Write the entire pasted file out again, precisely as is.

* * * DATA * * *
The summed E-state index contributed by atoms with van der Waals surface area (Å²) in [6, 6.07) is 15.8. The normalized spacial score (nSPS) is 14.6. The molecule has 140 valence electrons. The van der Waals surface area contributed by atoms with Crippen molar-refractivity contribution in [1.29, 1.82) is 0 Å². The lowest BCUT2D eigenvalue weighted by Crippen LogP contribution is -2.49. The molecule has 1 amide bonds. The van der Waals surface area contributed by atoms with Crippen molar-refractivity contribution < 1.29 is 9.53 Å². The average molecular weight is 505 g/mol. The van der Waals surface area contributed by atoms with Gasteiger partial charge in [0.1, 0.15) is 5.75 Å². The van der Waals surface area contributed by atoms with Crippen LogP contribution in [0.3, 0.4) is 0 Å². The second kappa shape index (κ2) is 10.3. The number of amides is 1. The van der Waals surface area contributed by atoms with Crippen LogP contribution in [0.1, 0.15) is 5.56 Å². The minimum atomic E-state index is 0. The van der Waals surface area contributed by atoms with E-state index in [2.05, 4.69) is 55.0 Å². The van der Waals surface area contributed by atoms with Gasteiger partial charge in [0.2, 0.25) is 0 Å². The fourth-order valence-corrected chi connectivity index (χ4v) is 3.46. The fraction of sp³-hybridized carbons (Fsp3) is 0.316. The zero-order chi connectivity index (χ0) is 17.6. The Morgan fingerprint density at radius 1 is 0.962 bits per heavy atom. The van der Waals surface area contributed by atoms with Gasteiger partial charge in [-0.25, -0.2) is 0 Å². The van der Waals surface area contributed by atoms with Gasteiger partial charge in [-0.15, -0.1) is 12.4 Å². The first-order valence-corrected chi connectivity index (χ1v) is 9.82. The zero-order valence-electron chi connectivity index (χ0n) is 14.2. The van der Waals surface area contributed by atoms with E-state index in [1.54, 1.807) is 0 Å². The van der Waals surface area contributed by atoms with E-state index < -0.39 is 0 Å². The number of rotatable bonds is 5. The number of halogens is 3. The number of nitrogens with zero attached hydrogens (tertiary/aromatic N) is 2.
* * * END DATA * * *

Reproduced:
The summed E-state index contributed by atoms with van der Waals surface area (Å²) in [6, 6.07) is 15.8. The normalized spacial score (nSPS) is 14.6. The molecule has 140 valence electrons. The van der Waals surface area contributed by atoms with Crippen molar-refractivity contribution in [1.29, 1.82) is 0 Å². The lowest BCUT2D eigenvalue weighted by Crippen LogP contribution is -2.49. The molecule has 1 amide bonds. The van der Waals surface area contributed by atoms with Crippen molar-refractivity contribution < 1.29 is 9.53 Å². The average molecular weight is 505 g/mol. The van der Waals surface area contributed by atoms with Gasteiger partial charge in [0.1, 0.15) is 5.75 Å². The van der Waals surface area contributed by atoms with Crippen LogP contribution in [0.3, 0.4) is 0 Å². The second kappa shape index (κ2) is 10.3. The number of amides is 1. The van der Waals surface area contributed by atoms with Crippen LogP contribution in [0.1, 0.15) is 5.56 Å². The minimum atomic E-state index is 0. The van der Waals surface area contributed by atoms with E-state index in [2.05, 4.69) is 55.0 Å². The van der Waals surface area contributed by atoms with Gasteiger partial charge in [0.2, 0.25) is 0 Å². The fourth-order valence-corrected chi connectivity index (χ4v) is 3.46. The fraction of sp³-hybridized carbons (Fsp3) is 0.316. The zero-order chi connectivity index (χ0) is 17.6. The Morgan fingerprint density at radius 1 is 0.962 bits per heavy atom. The van der Waals surface area contributed by atoms with Gasteiger partial charge in [-0.25, -0.2) is 0 Å². The van der Waals surface area contributed by atoms with Gasteiger partial charge in [-0.15, -0.1) is 12.4 Å². The first-order valence-corrected chi connectivity index (χ1v) is 9.82. The zero-order valence-electron chi connectivity index (χ0n) is 14.2. The van der Waals surface area contributed by atoms with E-state index in [1.54, 1.807) is 0 Å². The van der Waals surface area contributed by atoms with E-state index < -0.39 is 0 Å². The number of rotatable bonds is 5. The number of halogens is 3. The number of nitrogens with zero attached hydrogens (tertiary/aromatic N) is 2.